Kochi Firms Blend Know-How to Create New Yuzu-Based Tipple

Courtesy of Tosatsuru Sake Brewing Co.
Atsushi Kumeno of Tosatsuru Sake Brewing Co. monitors the fermentation of yuzu juice.

KOCHI — A sake producer in Yasuda, Kochi Prefecture, succeeded where others had failed in creating a base for a new “hard seltzer” alcoholic beverage, by fermenting the juice of yuzu citrus grown in the prefecture.

A hard seltzer is a type of flavored alcoholic beverage consisting of fizzy water, alcohol and flavoring. It is known for being low in calories and sugar, as well as having a refreshing taste.

Tosatsuru Sake Brewing Co., with help from talented local companies, developed the new beverage, Hakko Yuzu Hard Seltzer no Moto (Fermented yuzu base for hard seltzer), which has an alcohol content of 25%. By mixing the base with carbonated water, customers can enjoy a yuzu-flavored hard seltzer with about 5% alcohol.

Fermenting the yuzu juice reduces the fruit’s bitter and acrid taste. However, the conventional wisdom has been that yuzu juice cannot be fermented.

The brewing company launched its effort in the autumn of 2021, after getting a hint from a competitor’s product that used fermented lemon juice.

Atsushi Kumeno, who studied zymology at Hiroshima University and worked as a chief sake brewer at the firm, began research at the Kochi Prefectural Industrial Technology Center.

But he had difficulties right from the beginning — yuzu juice didn’t ferment at all. Kumeno wondered: “Lemon juice ferments, but why doesn’t the same happen to yuzu juice?”

He continued on, using trial and error, trying about 100 varieties of yeasts and changing temperatures and other conditions. But there was no sign of fermentation.

One day about six months later, Kumeno was discarding yuzu juice, totally at a loss. Then, he saw light from a window being reflected on oil. This made him realize that the fragrant oil components were hindering the juice’s fermentation.

So, he tried to ferment the juice by separating the oil components, but a new problem emerged. When the juice was heated up to more than 80 C to evaporate the oil components, the juice’s taste was damaged.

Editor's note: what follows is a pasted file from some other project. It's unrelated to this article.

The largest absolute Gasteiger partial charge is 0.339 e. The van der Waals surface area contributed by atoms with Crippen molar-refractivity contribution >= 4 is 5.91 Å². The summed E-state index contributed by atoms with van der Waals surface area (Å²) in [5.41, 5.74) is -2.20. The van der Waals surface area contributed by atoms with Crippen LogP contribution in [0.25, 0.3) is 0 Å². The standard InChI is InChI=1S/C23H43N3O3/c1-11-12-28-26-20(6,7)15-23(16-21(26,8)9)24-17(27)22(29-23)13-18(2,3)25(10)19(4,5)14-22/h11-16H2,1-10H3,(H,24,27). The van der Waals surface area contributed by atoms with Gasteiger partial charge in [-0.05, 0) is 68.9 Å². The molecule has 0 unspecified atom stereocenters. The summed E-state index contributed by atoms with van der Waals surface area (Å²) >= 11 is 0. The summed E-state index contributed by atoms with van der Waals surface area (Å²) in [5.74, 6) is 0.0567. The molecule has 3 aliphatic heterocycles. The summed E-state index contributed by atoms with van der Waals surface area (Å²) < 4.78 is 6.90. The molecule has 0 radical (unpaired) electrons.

The prefecture’s industrial technology center introduced Kumeno to the microwave extracting equipment of Kanematsu Engineering Co. in Kochi City. The equipment made it possible to make oil components evaporate at about 40 C. By removing the oil components in an ideal condition, Kumeno finally succeeded in fermenting the yuzu juice.

Then he hit another wall, when he tried to put the fragrant oil components back into the fermented juice. They didn’t mingle well.

To solve the problem, a machine developed by Sakamoto Giken Co. and National Institute of Technology, Kochi College, both in Nangoku in the prefecture, proved useful.

An application of what is called fine-bubble technology made it possible to “chop up” the oil components to a size less than 0.1 millimeter by producing ultrafast swirls. As a result, it became possible to blend the oils back into the juice.

In February, the brewing company put on sale 430 bottles of fermented yuzu juice blended into the base of self-manufactured craft spirits. Through crowdfunding, they also solicited donations for the product’s future production. The beverage sold out in a few days.

The company plans to start selling the beverage to the general public in May. If it receives good customer responses, the firm may consider mass production. A 500-millimeter bottle is expected to be priced at ¥2,035, including tax.

Courtesy of Tosatsuru Sake Brewing Co.
Hakko Yuzu Hard Seltzer no Moto, which is set to go on the market in May